The abundance of polyphenols found in pomegranates is associated with better memory and disease prevention!

Did you know? Arizona’s dry and hot climate makes for an ideal growing place for pomegranates!

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Ways to eat pomegranates

  • Mix pomegranate seeds with yogurt
  • Blend with milk to make a quick smoothie
  • Sprinkle seeds on desert
  • Combined with oatmeal
  • Toss seeds on a fresh salad
  • Enjoy them raw


How to de-seed a pomegranate

  1. Score around the middle of the pomegranate-do not cut all the way through
  2. Pry the pomegranate apart using hands
  3. Hold one side of the pomegranate over a bowl
  4. Using a wooden spoon whack the back of the pomegranate till all seed fall into the bowl
  5. Use pomegranate seeds in desired way

Tip: Pomegranates can last two months in the refrigerator; stock up the next time you go to the store!

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Homemade Pomegranate Fruit Leather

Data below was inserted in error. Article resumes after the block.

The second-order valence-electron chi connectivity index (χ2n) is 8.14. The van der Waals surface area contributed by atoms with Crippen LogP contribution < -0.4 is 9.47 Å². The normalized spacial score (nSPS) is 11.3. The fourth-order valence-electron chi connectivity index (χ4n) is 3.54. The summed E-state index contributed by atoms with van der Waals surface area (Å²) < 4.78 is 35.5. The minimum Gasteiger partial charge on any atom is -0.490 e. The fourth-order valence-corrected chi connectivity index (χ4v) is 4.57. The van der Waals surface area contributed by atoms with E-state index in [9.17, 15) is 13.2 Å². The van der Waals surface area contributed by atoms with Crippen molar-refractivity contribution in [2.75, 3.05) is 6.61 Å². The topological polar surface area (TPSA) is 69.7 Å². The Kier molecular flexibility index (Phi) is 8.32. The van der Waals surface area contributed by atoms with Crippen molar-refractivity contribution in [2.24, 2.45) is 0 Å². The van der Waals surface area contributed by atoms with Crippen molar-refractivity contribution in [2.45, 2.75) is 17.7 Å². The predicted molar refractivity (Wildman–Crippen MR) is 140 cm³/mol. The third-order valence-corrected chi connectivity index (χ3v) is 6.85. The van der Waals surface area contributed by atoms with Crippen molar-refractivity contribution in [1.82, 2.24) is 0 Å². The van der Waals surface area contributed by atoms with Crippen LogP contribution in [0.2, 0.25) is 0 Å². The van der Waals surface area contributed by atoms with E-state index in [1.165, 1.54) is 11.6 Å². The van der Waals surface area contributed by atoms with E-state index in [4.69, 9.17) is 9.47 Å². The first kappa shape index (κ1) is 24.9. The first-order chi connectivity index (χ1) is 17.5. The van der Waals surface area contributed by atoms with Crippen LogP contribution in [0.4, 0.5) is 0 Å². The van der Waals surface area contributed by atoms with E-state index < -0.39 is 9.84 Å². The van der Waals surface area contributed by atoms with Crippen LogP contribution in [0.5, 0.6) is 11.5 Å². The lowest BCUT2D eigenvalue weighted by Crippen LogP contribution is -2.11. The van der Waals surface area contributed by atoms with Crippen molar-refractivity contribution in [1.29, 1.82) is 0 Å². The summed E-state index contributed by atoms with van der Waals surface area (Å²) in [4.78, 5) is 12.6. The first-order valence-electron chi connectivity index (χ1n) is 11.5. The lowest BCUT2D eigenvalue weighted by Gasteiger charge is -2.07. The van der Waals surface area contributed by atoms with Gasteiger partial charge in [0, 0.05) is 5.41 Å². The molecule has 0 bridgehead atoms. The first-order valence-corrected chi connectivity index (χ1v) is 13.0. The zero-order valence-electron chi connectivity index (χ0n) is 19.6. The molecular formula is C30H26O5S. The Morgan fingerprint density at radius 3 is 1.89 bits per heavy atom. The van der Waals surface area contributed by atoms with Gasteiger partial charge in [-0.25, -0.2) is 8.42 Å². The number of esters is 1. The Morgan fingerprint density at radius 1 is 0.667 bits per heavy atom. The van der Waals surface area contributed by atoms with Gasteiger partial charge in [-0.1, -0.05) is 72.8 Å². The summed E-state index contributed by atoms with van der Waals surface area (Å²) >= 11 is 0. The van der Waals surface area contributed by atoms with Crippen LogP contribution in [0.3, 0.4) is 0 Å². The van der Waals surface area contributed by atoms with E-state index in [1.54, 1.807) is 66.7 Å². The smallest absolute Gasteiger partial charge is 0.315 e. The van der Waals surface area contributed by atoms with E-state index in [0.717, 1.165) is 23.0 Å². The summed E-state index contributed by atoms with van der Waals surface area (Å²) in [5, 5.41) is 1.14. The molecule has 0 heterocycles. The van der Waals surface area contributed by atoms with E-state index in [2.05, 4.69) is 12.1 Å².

• 1-cup pomegranate puree
  • 1-cup Greek yogurt

Blend pomegranate puree and yogurt together

Pour the blended mixture on to silicone mat (used for oven dehydrating)

Cook for 5-6 hours at 200 degrees

Today’s Superfood: Winter Squash

Winter squash is a very diverse fruit containing many varieties. All with different shapes, colors, and flavors. Winter squash is a wonderful source of omega-3 fatty acids. The diverse assortment of winter squash makes it a great addition to snacks, meals and deserts. The best way to find your favorite is to taste new flavors!


The Seeds

10,000 years ago winter squash were desired for their delectable seeds. All winter squash contain a hollow inside that holds their seeds. The seeds of winter squash make them the perfect snack.

After opening the squash, scoop out the center. Next, separate the inside pulp from the seeds. Bake the seeds at 160 degrees for 20 minutes. Bag the seeds to create easy snacks!